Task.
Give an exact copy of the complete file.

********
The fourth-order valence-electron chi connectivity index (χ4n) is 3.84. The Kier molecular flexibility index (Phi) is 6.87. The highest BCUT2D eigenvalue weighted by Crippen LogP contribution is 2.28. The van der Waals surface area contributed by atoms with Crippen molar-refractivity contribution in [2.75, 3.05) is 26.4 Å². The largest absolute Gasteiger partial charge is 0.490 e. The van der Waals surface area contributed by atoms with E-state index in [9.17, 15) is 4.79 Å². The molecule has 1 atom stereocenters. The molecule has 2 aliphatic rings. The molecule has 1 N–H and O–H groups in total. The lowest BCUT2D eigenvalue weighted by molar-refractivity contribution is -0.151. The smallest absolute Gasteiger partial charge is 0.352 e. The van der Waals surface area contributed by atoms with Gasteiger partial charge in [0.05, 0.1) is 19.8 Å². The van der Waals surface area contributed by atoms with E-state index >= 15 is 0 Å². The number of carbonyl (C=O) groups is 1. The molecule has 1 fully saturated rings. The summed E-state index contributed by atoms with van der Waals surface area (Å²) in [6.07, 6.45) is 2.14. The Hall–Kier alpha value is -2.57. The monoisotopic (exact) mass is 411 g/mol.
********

The fourth-order valence-electron chi connectivity index (χ4n) is 3.84. The Kier molecular flexibility index (Phi) is 6.87. The highest BCUT2D eigenvalue weighted by Crippen LogP contribution is 2.28. The van der Waals surface area contributed by atoms with Crippen molar-refractivity contribution in [2.75, 3.05) is 26.4 Å². The largest absolute Gasteiger partial charge is 0.490 e. The van der Waals surface area contributed by atoms with E-state index in [9.17, 15) is 4.79 Å². The molecule has 1 atom stereocenters. The molecule has 2 aliphatic rings. The molecule has 1 N–H and O–H groups in total. The lowest BCUT2D eigenvalue weighted by molar-refractivity contribution is -0.151. The smallest absolute Gasteiger partial charge is 0.352 e. The van der Waals surface area contributed by atoms with Gasteiger partial charge in [0.05, 0.1) is 19.8 Å². The van der Waals surface area contributed by atoms with E-state index >= 15 is 0 Å². The number of carbonyl (C=O) groups is 1. The molecule has 1 fully saturated rings. The summed E-state index contributed by atoms with van der Waals surface area (Å²) in [6.07, 6.45) is 2.14. The Hall–Kier alpha value is -2.57. The monoisotopic (exact) mass is 411 g/mol.